The rest of the week consisted of mostly aerobic endurance type work. I am planning on doing a graded run test on the treadmill next week to set my baseline for my run fitness for the year. I had a nice 45 minute LSD swim on Friday night which ended with around 2000m. I am amazed that I am able to maintain that fitness throughout the off-season. I really felt like I could have done twice that much. I can’t wait to get to some open water swimming this Spring and Summer.

I have also been working on my Annual Training Plan(ATP) for the season while working through Joe Friels’ Triathlon Training Bible. I sort using that and also my prior season to try to tailor this seasons training along with changes to help the areas I would like to improve on. It is pretty interesting and I am gettin into the “techy” side it. Now that I have a true power meter on my bike I can get more accurate TSS readings.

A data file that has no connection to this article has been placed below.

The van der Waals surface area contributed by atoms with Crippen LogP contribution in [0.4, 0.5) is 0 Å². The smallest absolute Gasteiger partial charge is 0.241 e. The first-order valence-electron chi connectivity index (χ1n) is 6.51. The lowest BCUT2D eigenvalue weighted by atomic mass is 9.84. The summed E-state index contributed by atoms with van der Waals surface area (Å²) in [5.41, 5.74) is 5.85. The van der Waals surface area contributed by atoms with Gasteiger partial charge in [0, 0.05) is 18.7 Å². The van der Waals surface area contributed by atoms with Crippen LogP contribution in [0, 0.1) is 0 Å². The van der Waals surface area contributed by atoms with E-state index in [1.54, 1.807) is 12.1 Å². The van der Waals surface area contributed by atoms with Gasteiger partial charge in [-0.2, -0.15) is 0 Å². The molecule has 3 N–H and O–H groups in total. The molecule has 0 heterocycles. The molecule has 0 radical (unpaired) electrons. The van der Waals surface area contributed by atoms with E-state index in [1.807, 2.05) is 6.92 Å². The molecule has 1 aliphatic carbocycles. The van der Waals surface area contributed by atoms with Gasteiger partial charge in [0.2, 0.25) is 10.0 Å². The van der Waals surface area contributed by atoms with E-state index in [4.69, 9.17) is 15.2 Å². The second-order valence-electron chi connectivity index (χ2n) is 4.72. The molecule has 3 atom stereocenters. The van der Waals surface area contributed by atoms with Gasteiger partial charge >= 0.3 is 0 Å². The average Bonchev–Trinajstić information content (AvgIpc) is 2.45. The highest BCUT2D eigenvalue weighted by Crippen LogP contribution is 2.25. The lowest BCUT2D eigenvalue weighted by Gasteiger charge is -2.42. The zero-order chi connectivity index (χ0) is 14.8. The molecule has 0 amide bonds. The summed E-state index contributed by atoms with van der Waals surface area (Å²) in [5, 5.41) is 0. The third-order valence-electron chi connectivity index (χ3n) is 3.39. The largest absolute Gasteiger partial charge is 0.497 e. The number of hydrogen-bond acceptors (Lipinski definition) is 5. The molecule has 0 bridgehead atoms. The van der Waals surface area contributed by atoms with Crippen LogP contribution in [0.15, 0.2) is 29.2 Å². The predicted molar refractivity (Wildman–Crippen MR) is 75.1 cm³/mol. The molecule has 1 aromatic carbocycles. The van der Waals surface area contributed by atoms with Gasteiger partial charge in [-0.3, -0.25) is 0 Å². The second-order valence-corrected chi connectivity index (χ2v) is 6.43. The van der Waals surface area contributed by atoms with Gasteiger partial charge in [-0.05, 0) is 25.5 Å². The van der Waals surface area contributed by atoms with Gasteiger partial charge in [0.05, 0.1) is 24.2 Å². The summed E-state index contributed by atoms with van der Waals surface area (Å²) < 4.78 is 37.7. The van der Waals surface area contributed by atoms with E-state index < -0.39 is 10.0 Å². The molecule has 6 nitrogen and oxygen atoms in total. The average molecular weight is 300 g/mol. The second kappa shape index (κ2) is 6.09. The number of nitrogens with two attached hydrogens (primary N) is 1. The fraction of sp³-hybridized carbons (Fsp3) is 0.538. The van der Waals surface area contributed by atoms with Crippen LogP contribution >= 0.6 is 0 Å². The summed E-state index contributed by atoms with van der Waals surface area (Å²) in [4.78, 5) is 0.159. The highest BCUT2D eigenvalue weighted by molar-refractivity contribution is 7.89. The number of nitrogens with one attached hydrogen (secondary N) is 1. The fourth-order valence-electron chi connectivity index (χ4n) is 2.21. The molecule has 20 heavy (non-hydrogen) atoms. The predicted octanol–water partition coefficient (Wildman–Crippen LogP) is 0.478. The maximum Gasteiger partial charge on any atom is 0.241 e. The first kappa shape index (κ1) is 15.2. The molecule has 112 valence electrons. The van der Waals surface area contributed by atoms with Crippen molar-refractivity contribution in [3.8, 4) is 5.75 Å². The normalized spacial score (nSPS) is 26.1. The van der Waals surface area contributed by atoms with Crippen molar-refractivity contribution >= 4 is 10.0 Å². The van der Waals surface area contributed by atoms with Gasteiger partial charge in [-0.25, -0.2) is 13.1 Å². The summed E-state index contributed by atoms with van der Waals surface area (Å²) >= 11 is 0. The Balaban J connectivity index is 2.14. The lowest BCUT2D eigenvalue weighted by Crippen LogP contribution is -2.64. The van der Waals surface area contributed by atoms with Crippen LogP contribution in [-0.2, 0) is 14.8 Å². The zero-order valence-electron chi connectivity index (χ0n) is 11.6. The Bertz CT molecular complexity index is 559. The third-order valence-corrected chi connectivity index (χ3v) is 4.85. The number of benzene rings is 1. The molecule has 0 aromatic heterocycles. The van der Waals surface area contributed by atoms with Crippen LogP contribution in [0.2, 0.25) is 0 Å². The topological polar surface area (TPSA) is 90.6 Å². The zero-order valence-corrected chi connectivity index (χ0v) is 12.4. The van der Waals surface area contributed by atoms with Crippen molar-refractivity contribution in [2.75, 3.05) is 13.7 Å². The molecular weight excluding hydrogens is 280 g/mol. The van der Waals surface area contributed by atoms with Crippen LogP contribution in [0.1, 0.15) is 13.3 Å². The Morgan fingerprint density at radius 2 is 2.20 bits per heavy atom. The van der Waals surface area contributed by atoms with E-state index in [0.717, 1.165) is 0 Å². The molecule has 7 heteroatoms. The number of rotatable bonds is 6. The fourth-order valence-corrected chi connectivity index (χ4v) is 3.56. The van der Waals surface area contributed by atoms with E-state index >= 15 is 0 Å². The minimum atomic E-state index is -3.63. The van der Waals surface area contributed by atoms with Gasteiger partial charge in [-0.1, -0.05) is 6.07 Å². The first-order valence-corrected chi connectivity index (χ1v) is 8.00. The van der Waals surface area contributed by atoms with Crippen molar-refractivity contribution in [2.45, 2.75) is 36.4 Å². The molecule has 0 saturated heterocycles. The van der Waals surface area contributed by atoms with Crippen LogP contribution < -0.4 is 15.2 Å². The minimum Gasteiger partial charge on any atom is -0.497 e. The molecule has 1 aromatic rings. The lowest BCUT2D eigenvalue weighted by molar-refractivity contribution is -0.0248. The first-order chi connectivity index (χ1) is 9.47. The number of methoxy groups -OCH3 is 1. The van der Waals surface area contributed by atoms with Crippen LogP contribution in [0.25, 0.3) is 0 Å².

I have also been playing around with using my Cycleops PowerCal for quantify some runs using Power. Usually you only have heart rate for running, but the PowerCal uses heart rate to calculate power. It doesn’t do well for instantaneous power, but for an workout average it is pretty accurate.

On Sunday, I got over to the Lehigh Parkway for my longer run of the week. It was a really nice day with highs in the 50’s, but the path was a bit messy to say the least. There was also some leftover ice in places which made things a little sketchy. I ended up with about 7.5 miles in 1:15. It was actually a better run than my time showed since I stopped to take some pictures and never stopped my Garmin.

Downstream-Lehigh Parkway

Downstream-Lehigh Parkway

High Water near Runners Bridge-Lehigh Parkway

High Water near Runners Bridge-Lehigh Parkway

A little mushy-Lehigh Parkway

A little mushy-Lehigh Parkway

 

I was listening to the latest Rich Roll Podcast on my run today. His guest was Charlie Engle who will be running from LA, across the country, and finishing in Boston and running the Boston Marathon. He is doing with another guy who will be in a wheelchair. It is a pretty amazing story. It is called Run2Boston so if you are interested check it out. You can also check out this story on Runner’s World.